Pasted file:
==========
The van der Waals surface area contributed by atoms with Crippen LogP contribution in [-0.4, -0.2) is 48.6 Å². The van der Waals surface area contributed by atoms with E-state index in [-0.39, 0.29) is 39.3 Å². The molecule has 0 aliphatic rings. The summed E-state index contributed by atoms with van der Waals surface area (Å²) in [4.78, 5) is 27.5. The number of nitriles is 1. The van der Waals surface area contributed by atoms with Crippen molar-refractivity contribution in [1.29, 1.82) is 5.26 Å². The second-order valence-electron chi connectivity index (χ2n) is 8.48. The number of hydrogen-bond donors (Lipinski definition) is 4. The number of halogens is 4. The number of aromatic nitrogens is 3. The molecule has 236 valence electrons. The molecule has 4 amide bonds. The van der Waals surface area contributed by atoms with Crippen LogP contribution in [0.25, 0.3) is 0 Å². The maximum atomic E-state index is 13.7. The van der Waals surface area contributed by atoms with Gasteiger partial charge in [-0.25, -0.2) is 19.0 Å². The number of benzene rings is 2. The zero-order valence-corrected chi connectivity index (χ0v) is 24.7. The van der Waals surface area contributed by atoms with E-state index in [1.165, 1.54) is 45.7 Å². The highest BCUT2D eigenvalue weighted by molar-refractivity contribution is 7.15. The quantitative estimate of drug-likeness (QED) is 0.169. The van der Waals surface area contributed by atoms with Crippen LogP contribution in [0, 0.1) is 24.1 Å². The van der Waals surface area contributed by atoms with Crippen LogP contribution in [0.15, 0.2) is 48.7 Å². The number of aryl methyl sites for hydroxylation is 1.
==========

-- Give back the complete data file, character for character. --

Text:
The van der Waals surface area contributed by atoms with Crippen LogP contribution in [-0.4, -0.2) is 48.6 Å². The van der Waals surface area contributed by atoms with E-state index in [-0.39, 0.29) is 39.3 Å². The molecule has 0 aliphatic rings. The summed E-state index contributed by atoms with van der Waals surface area (Å²) in [4.78, 5) is 27.5. The number of nitriles is 1. The van der Waals surface area contributed by atoms with Crippen molar-refractivity contribution in [1.29, 1.82) is 5.26 Å². The second-order valence-electron chi connectivity index (χ2n) is 8.48. The number of hydrogen-bond donors (Lipinski definition) is 4. The number of halogens is 4. The number of aromatic nitrogens is 3. The molecule has 236 valence electrons. The molecule has 4 amide bonds. The van der Waals surface area contributed by atoms with Crippen LogP contribution in [0.25, 0.3) is 0 Å². The maximum atomic E-state index is 13.7. The van der Waals surface area contributed by atoms with Gasteiger partial charge in [-0.25, -0.2) is 19.0 Å². The number of benzene rings is 2. The zero-order valence-corrected chi connectivity index (χ0v) is 24.7. The van der Waals surface area contributed by atoms with E-state index in [1.165, 1.54) is 45.7 Å². The highest BCUT2D eigenvalue weighted by molar-refractivity contribution is 7.15. The quantitative estimate of drug-likeness (QED) is 0.169. The van der Waals surface area contributed by atoms with Crippen LogP contribution in [0, 0.1) is 24.1 Å². The van der Waals surface area contributed by atoms with Crippen LogP contribution in [0.15, 0.2) is 48.7 Å². The number of aryl methyl sites for hydroxylation is 1.